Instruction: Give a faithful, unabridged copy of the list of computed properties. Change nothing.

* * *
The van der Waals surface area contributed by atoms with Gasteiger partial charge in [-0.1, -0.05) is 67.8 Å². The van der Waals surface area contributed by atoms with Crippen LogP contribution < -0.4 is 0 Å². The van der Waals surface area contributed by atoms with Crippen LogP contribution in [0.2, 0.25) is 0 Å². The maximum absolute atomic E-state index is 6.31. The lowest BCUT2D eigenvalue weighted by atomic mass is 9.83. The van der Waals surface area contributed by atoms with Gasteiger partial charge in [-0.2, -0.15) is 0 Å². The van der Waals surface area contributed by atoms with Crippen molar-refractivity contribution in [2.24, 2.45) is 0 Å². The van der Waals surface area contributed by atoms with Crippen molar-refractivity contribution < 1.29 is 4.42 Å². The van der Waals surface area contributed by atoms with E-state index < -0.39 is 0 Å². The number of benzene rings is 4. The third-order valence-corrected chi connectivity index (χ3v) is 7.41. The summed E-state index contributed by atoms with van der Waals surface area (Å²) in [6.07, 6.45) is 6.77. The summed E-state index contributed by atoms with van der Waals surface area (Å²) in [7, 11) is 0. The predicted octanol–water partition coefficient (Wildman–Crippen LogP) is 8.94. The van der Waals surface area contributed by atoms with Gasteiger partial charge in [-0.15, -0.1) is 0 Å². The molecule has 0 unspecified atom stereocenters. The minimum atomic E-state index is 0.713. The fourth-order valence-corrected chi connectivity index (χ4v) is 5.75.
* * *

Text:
The van der Waals surface area contributed by atoms with Gasteiger partial charge in [-0.1, -0.05) is 67.8 Å². The van der Waals surface area contributed by atoms with Crippen LogP contribution < -0.4 is 0 Å². The van der Waals surface area contributed by atoms with Crippen LogP contribution in [0.2, 0.25) is 0 Å². The maximum absolute atomic E-state index is 6.31. The lowest BCUT2D eigenvalue weighted by atomic mass is 9.83. The van der Waals surface area contributed by atoms with Gasteiger partial charge in [-0.2, -0.15) is 0 Å². The van der Waals surface area contributed by atoms with Crippen molar-refractivity contribution in [2.24, 2.45) is 0 Å². The van der Waals surface area contributed by atoms with Crippen molar-refractivity contribution < 1.29 is 4.42 Å². The van der Waals surface area contributed by atoms with E-state index < -0.39 is 0 Å². The number of benzene rings is 4. The third-order valence-corrected chi connectivity index (χ3v) is 7.41. The summed E-state index contributed by atoms with van der Waals surface area (Å²) in [6.07, 6.45) is 6.77. The summed E-state index contributed by atoms with van der Waals surface area (Å²) in [7, 11) is 0. The predicted octanol–water partition coefficient (Wildman–Crippen LogP) is 8.94. The van der Waals surface area contributed by atoms with Gasteiger partial charge in [-0.15, -0.1) is 0 Å². The molecule has 0 unspecified atom stereocenters. The minimum atomic E-state index is 0.713. The fourth-order valence-corrected chi connectivity index (χ4v) is 5.75.